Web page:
Dehydroepiandrosterone (DHEA) is a naturally occurring C19-steroid that is found in the peripheral circulation of mammals, including humans. The feeding of DHEA to rodents has been shown to inhibit chemical carcinogenesis in colon, liver, and lung. Therefore, the effect of DHEA on hepatic enzyme activities that are associated with carcinogen metabolism was assessed. Microsomal NADPH-cytochrome P-450 reductase activity and the content of cytochrome b5 were induced 1.8- and 1.4-fold, respectively, upon feeding male Sprague-Dawley rats a synthetic diet containing 0.45% DHEA (w/w). No significant changes in total content of microsomal cytochrome P-450 or the activities of microsomal NADH-cytochrome b5 reductase and cytosolic or microsomal NAD(P)H-quinone oxidoreductase were noted at day 7 of feeding. Cytosolic glutathione S-transferase activity was decreased to 68% of control activity. Administration of DHEA p.o. or by i.p. injection for 5 days led to the same extent of induction of NADPH-cytochrome P-450 reductase activity. Maximal induction of this flavoprotein reductase was noted between days 3 and 4 of feeding or at a dose of 80–120 mg/kg i.p. A small but statistically significant increase in total microsomal cytochrome P-450 was observed after DHEA administration i.p.

Rats fed DHEA had a slower growth rate compared with rats fed control diet, whereas rats treated with DHEA i.p. had growth rates identical to those of controls. The liver weights of rats given DHEA by p.o. or i.p. routes were increased significantly compared to those of control rats. Pair feeding of rats with DHA-containing or control diets served to demonstrate that the levels of induction of hepatic microsomal NADPH-cytochrome P-450 reductase and at least one form of cytochrome P450 (P-450IVA1) were the same as those seen in livers of rats fed DHEA ad libitum. This finding suggested that the induction of the flavoprotein and at least one form of the cytochrome was not due to caloric restriction.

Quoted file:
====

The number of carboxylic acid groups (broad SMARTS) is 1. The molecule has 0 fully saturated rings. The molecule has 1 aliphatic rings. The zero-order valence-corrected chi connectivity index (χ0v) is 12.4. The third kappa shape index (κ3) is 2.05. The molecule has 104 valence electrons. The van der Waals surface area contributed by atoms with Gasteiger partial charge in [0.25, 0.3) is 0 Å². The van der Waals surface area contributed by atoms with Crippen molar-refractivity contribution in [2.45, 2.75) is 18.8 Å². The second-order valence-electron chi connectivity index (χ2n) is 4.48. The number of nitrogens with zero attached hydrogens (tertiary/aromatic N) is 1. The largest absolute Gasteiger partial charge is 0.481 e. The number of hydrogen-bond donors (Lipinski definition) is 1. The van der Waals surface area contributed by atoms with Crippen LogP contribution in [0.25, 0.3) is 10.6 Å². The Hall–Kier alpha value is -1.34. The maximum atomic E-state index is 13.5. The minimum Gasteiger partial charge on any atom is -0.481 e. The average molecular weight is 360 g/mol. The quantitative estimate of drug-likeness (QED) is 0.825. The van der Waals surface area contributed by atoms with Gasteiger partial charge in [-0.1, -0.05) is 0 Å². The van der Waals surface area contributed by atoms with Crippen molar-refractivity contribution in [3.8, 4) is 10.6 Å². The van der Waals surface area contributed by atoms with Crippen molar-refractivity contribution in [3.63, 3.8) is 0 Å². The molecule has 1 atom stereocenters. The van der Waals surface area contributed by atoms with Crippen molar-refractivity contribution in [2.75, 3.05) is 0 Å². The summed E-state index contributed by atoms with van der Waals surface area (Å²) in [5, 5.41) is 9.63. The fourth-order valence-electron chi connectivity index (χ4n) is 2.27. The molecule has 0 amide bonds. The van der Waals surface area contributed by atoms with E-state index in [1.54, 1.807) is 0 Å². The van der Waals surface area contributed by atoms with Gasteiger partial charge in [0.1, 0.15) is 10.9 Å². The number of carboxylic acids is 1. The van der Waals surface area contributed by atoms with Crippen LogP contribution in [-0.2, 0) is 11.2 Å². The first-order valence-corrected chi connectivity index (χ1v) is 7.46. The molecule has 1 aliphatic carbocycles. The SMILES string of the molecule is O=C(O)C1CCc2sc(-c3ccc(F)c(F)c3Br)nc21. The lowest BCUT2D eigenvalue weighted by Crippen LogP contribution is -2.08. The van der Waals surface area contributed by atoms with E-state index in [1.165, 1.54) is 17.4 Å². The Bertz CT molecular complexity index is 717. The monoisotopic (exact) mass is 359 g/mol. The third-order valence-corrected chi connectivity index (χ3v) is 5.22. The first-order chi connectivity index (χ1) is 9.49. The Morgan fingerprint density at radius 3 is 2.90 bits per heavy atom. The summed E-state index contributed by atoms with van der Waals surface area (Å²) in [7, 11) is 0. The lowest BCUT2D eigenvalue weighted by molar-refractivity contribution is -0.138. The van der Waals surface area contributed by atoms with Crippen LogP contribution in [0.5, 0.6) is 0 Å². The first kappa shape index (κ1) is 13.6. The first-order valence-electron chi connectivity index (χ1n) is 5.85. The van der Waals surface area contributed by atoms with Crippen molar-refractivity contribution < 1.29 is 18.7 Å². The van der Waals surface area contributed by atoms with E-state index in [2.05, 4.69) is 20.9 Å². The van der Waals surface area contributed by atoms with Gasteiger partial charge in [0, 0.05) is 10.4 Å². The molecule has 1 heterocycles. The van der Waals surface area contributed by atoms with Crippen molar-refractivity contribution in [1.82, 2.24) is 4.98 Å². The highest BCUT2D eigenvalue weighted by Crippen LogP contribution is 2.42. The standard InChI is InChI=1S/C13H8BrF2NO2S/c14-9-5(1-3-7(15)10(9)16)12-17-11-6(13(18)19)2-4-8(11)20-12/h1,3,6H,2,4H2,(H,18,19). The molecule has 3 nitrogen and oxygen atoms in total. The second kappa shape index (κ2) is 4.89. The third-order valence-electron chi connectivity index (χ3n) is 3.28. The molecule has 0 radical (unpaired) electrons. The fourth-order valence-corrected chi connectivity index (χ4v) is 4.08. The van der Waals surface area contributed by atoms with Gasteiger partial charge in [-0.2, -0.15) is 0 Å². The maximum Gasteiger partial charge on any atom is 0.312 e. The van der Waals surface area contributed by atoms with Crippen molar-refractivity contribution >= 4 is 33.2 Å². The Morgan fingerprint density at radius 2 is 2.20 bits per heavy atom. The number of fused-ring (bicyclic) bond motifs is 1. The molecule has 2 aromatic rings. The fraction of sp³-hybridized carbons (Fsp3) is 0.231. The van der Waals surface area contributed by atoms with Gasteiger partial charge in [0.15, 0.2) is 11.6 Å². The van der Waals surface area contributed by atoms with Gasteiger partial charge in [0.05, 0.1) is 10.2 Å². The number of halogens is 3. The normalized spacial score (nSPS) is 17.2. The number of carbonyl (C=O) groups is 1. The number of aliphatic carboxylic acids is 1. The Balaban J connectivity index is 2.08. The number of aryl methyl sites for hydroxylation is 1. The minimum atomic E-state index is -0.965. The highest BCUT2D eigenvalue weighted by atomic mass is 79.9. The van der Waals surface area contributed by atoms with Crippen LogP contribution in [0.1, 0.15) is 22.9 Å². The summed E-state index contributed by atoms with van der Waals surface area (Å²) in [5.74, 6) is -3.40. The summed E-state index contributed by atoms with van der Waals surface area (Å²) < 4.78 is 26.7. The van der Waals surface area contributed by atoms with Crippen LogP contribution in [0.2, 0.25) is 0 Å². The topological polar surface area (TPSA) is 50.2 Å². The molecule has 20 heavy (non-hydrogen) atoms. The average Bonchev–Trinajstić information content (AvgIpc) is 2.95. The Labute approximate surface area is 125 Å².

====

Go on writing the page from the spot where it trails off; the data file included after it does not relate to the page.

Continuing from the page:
The increase in NADPH-cytochrome P-450 reductase content of liver microsomes prepared from rats either fed or treated i.p. with DHEA was also observed by Western blotting techniques. DHEA did not appear to induce any of the major forms of rat liver microsomal cytochrome P-450 that are normally increased by either phenobarbital, β-naphthoflavone, or dexamethasone pretreatment of rats in vivo. However, the measurement of androstenedione and testosterone metabolism in vitro showed pronounced decreases in the 16α-hydroxylase activities of liver microsomes following DHEA feeding. In contrast, the 16β-hydroxylase activities increased approximately 6-fold. A significant 17-fold increase in laurate 12-hydroxylase activity was observed with a concomitant increase in the level of cytochrome P-450IVA1 as determined by Western immunoblotting techniques. Maximal induction of cytochrome P450IVA1 by DHEA feeding was observed at 3–4 days or at a dose of 160 mg/kg DHEA i.p. The activities of catalase and KCN_insensitive palmitoyl-CoA oxidase in homogenates of rat liver were also increased 1.9- and 9.3-fold, respectively, by p.o. DHEA administration. These findings suggest that treatment of rats with DHEA by p.o. or i.p. administration causes an increase in specific enzymes that are characteristically associated with peroxisome proliferation.


Supported in part by USPHS Grants CA43311 (L. M., R. A. P.) and GM16488 (R. W. E.) and by Robert A. Welch Foundation Grant I-959 (R. W. E.).

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